with a mind well taught
by these and other precepts traveled back
to his own land and, being urged again,
assumed the guidance of the Latin state.
Blest with a nymph as consort, blest also with
the Muses for his guides, he taught the rites
of sacrifice and trained in arts of peace
a race accustomed long to savage war.
When, ripe in years, he ended reign and life,
the Latin matrons, the fathers of the state,
and all the people wept for Numa's death.
For the nymph, his widow, had withdrawn from Rome,
concealed within the thick groves of the vale
Aricia, where with groans and wailing she
disturbed the holy rites of Cynthia,
established by Orestes. Ah! how often
nymphs of the grove and lake entreated her
to cease and offered her consoling words.
How often the son of Theseus said to her
“Control your sorrow; surely your sad lot
is not the only one; consider now
the like calamities by others borne,
and you can bear your sorrow. To my grief
my own disaster was far worse than yours.
At least i
seek for nearer you.
Then seek it nearer, for you do not need
Apollo to relieve your wasting plague,
you need Apollo's son. Go then to him
with a good omen and invite his aid.”
After the prudent Senate had received
Phoebus Apollo's words, they took much pains
to learn what town the son of Phoebus might
inhabit. They despatched ambassadors
under full sail to the coast of Epidaurus.
When the curved ships had touched the shore, these men
in haste went to the Grecian elders there
and prayed that Rome might have the deity
whose presence would drive out the mortal ill
from their Ausonian nation; for they knew
response unerring had directed them.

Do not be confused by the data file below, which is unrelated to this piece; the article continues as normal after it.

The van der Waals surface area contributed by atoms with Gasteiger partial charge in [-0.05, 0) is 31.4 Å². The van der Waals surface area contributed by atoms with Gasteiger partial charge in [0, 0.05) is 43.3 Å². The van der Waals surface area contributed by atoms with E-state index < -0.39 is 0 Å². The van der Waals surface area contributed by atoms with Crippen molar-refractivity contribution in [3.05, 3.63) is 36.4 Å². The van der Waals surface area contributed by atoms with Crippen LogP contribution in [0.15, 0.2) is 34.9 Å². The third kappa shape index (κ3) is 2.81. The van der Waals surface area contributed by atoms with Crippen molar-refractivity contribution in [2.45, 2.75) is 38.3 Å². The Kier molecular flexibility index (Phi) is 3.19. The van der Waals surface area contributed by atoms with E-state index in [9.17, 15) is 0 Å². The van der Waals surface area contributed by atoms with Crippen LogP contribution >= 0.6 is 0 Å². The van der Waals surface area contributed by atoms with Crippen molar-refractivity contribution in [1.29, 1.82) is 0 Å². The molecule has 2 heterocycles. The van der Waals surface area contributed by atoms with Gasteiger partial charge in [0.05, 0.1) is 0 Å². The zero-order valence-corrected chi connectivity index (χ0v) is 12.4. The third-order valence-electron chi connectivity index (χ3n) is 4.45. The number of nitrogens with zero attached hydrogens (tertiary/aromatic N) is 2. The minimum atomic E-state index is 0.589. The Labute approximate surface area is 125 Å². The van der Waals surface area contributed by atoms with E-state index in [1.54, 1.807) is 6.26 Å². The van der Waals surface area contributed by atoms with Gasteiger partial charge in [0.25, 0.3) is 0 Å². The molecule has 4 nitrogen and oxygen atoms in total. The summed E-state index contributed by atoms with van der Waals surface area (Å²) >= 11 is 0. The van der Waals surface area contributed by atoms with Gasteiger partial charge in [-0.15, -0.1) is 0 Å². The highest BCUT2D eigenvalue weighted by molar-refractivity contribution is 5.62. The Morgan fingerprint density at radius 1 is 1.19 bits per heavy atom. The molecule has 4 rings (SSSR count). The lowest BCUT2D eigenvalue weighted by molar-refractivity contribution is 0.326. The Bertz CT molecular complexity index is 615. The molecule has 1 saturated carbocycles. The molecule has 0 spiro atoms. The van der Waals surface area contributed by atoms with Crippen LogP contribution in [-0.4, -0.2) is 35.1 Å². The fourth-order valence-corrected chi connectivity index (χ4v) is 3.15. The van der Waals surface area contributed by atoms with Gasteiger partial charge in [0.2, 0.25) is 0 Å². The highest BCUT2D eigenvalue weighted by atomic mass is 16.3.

The councillors dismayed, could not agree
on their reply: some thought that aid ought not
to be refused, but many more held back,
declaring it was wise to keep the god
for their own safety and not give away
a guardian deity. And, while they talked,
discussing it, the twilight had expelled
the waning day, and darkness on the earth
spread a thick man
t of crackling scales,
again he climbed into the lofty stern
and near the rudder laid his head at rest.
There he remained until the vessel passed
by Castrum and Lavinium's sacred homes
to where the Tiber flows into the sea
there all the people of Rome came rushing out—
mothers and fathers and even those who tend
your sacred fire, O Trojan goddess Vesta—
and joyous shouted welcome to the god.
Wherever the swift ship steered through the tide,
they built up many altars in a line,
so that perfuming frankincense with smoke
crackled along the banks on either hand,
and victims made the keen knives hot with blood.
The serpent-deity has entered Rome,
the world's new capital and, lifting up
his head above the summit of the mast,
looked far and near for a congenial home.
The river there, dividing, flows about
a place known as the Island, on both sides
an equal stream glides past dry middle ground.
And here the serpent child of Phoebus left
the Roman ship, took his own heavenly form,
obeyed his will.
And so great Atreus yields to greater fame
of Agamemnon, Aegeus yields to Theseus,
and Peleus to Achilles, or, to name
a parallel befitting these two gods,
so Saturn yields to Jove. Now Jupiter
rules in high heavens and is the suzerain
over the waters and the world of shades,
and now Augustus rules in all the lands—
so each is both a father and a god.
Gods who once guarded our Aeneas, when
both swords and fire gave way, and native gods
of Italy, and Father Quirinus—
patron of Rome, and you Gradivus too—
the sire of Quirinus the invincible,
and Vesta hallowed among Caesar's gods,
and Phoebus ever worshipped at his hearth,
and Jupiter who rules the citadel
high on Tarpeia's cliff, and other gods—
all gods to whom a poet rightfully
and with all piety may make appeal;
far be that day—postponed beyond our time,
when great Augustus shall foresake the earth
which he now governs, and mount up to heaven,
from that far height to hear his people's prayers!
And now, I have comp